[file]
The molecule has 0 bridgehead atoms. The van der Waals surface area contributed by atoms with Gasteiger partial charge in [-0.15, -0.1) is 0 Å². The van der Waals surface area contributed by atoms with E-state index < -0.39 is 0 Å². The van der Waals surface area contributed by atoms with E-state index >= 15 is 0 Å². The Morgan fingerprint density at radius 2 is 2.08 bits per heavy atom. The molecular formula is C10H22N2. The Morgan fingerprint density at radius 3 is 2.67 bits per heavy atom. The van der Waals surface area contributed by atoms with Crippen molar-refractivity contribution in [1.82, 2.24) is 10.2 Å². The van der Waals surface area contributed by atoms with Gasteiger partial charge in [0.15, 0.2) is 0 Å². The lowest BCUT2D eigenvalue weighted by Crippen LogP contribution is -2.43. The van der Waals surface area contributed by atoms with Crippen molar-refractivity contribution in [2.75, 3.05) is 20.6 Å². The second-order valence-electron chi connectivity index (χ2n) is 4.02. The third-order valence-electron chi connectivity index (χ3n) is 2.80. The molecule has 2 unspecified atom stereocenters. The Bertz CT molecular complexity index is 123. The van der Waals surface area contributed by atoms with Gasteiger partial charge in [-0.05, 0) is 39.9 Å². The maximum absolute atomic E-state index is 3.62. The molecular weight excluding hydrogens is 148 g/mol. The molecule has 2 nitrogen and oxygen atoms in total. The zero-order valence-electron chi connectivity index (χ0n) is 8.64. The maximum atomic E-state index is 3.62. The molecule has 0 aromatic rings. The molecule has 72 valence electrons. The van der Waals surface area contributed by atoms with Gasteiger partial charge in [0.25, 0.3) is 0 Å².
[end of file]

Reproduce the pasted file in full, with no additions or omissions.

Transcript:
The molecule has 0 bridgehead atoms. The van der Waals surface area contributed by atoms with Gasteiger partial charge in [-0.15, -0.1) is 0 Å². The van der Waals surface area contributed by atoms with E-state index < -0.39 is 0 Å². The van der Waals surface area contributed by atoms with E-state index >= 15 is 0 Å². The Morgan fingerprint density at radius 2 is 2.08 bits per heavy atom. The molecular formula is C10H22N2. The Morgan fingerprint density at radius 3 is 2.67 bits per heavy atom. The van der Waals surface area contributed by atoms with Crippen molar-refractivity contribution in [1.82, 2.24) is 10.2 Å². The van der Waals surface area contributed by atoms with Gasteiger partial charge in [0.15, 0.2) is 0 Å². The lowest BCUT2D eigenvalue weighted by Crippen LogP contribution is -2.43. The van der Waals surface area contributed by atoms with Crippen molar-refractivity contribution in [2.75, 3.05) is 20.6 Å². The second-order valence-electron chi connectivity index (χ2n) is 4.02. The third-order valence-electron chi connectivity index (χ3n) is 2.80. The molecule has 2 unspecified atom stereocenters. The Bertz CT molecular complexity index is 123. The van der Waals surface area contributed by atoms with Gasteiger partial charge in [-0.05, 0) is 39.9 Å². The maximum absolute atomic E-state index is 3.62. The molecular weight excluding hydrogens is 148 g/mol. The molecule has 2 nitrogen and oxygen atoms in total. The zero-order valence-electron chi connectivity index (χ0n) is 8.64. The maximum atomic E-state index is 3.62. The molecule has 0 aromatic rings. The molecule has 72 valence electrons. The van der Waals surface area contributed by atoms with Gasteiger partial charge in [0.25, 0.3) is 0 Å².